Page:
In the US the Emergency Broadcast System *tests* have been around since the old duck-and-cover days and equally useful... IMO. Teats on a boar?
Useless or not... shouldn't there be an Internet version as well? Where most eye balls are these days?
Maybe an annoying crawler that can be stopped or turned off?
Someone would very quickly write up a blocker to can it.
Most of the time though news travels faster over the internet than it does over older types of media- for instance the shootings in Canada recently I heard about it first from people online before the news here even made mention of it.
Consider too, the majority of the broadcast alerts I've heard on the radio are local or regional alerts issued by the National Weather Service to warn of severe weather in the area. An EBS broadcast transmitted the same way would very quickly prompt people to google "local news", which would right away direct them to their local news stations and the emergency notice that they might not have heard the first time. Radio isn't completely obsolete after all, it still holds a lot of ground in the workplace because it allows people to keep up with news and weather as well as rocking out while they get things done.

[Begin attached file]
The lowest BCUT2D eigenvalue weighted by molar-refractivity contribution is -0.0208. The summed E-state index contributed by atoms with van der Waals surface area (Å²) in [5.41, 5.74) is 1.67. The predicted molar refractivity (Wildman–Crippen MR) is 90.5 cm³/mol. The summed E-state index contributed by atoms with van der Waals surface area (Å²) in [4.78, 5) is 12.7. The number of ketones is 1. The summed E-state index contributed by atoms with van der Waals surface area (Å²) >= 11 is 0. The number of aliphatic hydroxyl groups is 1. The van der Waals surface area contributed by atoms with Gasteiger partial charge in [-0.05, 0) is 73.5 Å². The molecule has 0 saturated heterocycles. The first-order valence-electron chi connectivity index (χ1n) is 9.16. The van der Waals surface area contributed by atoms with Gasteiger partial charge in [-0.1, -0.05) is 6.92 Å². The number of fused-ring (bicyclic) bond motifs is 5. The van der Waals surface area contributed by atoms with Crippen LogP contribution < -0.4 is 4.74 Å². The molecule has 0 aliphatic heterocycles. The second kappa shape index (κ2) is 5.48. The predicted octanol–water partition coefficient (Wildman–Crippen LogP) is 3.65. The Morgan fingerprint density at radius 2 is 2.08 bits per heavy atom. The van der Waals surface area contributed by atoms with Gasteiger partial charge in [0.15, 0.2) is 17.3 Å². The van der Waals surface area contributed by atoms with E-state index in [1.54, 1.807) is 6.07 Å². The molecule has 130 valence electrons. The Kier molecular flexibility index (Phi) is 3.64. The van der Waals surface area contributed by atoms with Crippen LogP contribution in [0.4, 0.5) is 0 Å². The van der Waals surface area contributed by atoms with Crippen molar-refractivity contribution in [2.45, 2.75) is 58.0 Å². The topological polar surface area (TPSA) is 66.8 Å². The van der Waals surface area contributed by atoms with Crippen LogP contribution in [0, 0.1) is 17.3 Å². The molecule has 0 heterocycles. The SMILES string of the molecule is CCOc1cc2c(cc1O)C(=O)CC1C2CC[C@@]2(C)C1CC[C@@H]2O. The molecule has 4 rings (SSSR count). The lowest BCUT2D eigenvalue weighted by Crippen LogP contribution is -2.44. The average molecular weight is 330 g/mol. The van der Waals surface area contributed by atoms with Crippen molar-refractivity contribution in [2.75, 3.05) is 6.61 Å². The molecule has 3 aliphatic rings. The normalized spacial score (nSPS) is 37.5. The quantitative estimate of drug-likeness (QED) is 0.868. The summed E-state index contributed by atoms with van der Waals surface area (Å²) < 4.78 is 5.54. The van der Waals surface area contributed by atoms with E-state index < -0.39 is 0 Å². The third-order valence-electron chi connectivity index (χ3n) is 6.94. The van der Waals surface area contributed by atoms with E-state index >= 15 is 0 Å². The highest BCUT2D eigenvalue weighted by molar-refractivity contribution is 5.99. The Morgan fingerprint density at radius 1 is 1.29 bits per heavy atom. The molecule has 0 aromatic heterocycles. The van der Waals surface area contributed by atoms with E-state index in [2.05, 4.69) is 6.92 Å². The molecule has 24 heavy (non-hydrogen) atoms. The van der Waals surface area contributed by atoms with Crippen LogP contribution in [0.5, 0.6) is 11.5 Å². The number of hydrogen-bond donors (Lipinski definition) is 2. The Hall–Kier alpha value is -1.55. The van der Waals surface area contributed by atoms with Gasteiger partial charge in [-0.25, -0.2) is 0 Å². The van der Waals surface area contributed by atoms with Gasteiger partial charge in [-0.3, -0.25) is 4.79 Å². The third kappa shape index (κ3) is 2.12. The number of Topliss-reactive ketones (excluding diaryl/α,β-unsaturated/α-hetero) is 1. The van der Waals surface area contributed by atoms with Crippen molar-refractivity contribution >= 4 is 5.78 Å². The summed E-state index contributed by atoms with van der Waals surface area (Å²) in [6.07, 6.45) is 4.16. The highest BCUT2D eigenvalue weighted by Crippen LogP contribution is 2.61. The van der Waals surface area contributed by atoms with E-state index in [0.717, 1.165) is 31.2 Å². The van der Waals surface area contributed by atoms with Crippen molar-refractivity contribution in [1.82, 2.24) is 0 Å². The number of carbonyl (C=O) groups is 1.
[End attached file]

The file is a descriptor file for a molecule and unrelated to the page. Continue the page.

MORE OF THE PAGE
And you factor in social networks too- someone hears a tornado warning their facebook now says OMG TORNADO WATCH OUT.
People see this and check their own weather to see if they are in danger as well.
Also, services like this already exist. http://www.emergency...g/PublicServices.asp
When a situation arises that would require the EBS or would trigger a NOAA alert, third party services already exist that send email notices containing the alert. With many people's phones able to recieve emails, this would be highly effective to notify a lot of people right away of a developing situation or a hazard they need to take shelter against.